Fortunately, Bright Data provides a solution for these technical issues, and it promises to “convert websites into structured data”. Bright Data offers reliable scraping options over robust network connections, which you can configure in minutes.

No-code Bright Data Datasets

Bright Data datasets are the easiest way to get started if you require data from:

  • ecommerce platforms such as Walmart and various Amazon sites (.com, .de, .es, .fr, .it, .in or .co.uk)
  • social media platforms including Instagram, LinkedIn, Twitter, and TikTok
  • business sites including LinkedIn, Crunchbase, Stack Overflow, Indeed, and Glassdoor
  • directories such as Google Maps Business
  • other sites such as IMDB

Typical uses of a dataset are:

  • monitoring of competitor pricing
  • tracking your best-selling products
  • investment opportunities
  • competitive intelligence
  • analyzing customer feedback
  • protecting your brands

In most cases, you’ll want to import the data into databases or spreadsheets to perform your own analysis.

Datasets are priced according to complexity, analysis, and the number of records. A site such as Amazon.com provides millions of products, so grabbing all records is expensive. However, you’re unlikely to require everything. You can filter datasets using custom subsets to return records of interest. The following example searches for SitePoint book titles using the string Novice to Ninja. This returns far fewer records, so it’s available for a few pennies.

dataset custom subset

You can receive the resulting data by email, webhook, Amazon S3, Google Cloud Storage, Microsoft Azure Storage, and SFTP either on a one-off or timed basis.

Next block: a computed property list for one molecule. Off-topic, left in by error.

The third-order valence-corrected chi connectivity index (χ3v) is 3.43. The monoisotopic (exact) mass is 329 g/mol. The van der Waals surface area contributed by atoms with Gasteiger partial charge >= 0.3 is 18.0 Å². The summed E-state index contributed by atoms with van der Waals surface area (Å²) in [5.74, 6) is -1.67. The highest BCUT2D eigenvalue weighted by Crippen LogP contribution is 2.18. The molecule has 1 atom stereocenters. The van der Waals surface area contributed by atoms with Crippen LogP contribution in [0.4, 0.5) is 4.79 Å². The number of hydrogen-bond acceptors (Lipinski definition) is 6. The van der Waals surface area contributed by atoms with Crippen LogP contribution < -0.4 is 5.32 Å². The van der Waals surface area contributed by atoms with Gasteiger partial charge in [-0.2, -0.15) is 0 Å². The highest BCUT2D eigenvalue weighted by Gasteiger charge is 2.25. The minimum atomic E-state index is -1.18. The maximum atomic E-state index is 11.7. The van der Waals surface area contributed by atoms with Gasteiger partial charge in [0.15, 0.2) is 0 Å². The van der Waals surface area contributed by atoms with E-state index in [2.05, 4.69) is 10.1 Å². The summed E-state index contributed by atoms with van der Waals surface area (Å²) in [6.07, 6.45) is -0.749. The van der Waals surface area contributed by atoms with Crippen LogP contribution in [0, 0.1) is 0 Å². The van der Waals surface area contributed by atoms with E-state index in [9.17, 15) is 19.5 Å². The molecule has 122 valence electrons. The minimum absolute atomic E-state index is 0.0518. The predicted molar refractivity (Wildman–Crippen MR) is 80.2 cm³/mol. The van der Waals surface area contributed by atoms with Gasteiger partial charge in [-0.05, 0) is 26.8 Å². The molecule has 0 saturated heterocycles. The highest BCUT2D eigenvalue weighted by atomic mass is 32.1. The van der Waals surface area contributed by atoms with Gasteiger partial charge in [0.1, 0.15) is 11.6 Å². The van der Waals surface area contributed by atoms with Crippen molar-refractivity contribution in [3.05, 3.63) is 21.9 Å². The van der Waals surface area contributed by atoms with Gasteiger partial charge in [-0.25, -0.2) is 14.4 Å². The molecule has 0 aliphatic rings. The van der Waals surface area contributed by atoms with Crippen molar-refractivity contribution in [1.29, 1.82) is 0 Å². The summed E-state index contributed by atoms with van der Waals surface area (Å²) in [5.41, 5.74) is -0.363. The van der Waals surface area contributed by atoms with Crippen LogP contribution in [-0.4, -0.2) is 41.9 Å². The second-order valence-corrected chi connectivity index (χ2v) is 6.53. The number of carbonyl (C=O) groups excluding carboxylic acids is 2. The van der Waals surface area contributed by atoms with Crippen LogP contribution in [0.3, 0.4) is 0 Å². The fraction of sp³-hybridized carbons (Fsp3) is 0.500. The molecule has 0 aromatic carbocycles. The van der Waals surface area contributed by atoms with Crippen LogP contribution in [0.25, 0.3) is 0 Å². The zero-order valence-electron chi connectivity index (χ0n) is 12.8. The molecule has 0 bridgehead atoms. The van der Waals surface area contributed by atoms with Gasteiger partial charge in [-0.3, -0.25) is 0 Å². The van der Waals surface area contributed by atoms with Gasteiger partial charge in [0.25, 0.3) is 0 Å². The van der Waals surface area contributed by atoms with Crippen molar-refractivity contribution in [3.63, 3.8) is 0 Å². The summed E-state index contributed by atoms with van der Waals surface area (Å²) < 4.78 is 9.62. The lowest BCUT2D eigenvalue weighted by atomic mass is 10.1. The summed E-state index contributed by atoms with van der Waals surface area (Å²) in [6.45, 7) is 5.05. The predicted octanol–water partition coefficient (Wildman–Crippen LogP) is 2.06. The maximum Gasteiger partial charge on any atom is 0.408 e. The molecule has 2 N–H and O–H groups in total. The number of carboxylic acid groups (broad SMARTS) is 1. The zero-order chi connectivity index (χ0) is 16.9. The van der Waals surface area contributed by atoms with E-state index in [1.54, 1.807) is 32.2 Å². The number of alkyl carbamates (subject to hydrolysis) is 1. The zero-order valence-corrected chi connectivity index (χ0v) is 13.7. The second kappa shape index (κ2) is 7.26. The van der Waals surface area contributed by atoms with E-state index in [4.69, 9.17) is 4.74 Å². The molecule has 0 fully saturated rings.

Custom Datasets and the Web Scraper IDE

You can scrape custom data from any website using a collector — a JavaScript program which controls a web browser on Bright Data’s network.

The demonstration below illustrates how to search Twitter for the #sitepoint hashtag and return a list of tweets and metadata in JSON format. This collector will be started using an API call, so you first need to head to your account settings and create a new API token.

create API token

Bright Data will send you an email with a confirmation number. Enter it into the panel and you’ll see your token (a 36-character hex GUID). Copy it and ensure you’ve stored it safely: you won’t see it again and will need to generate a new token if you lose it.

Head to the Collectors panel in the Data collection platform menu and choose a template. We’re using Twitter in this example but you can select any you require or create a custom collector from scratch:

Bright Data collector

This leads to the Web Scraper IDE where you can view and edit the collector JavaScript code. Bright Data provides API commands such as:

  • country(code) to use a device in a specific country
  • emulate_device(device) to emulate a specific phone or tablet
  • navigate(url) to open a URL in the headless browser
  • wait_network_idle() to wait for outstanding requests to finish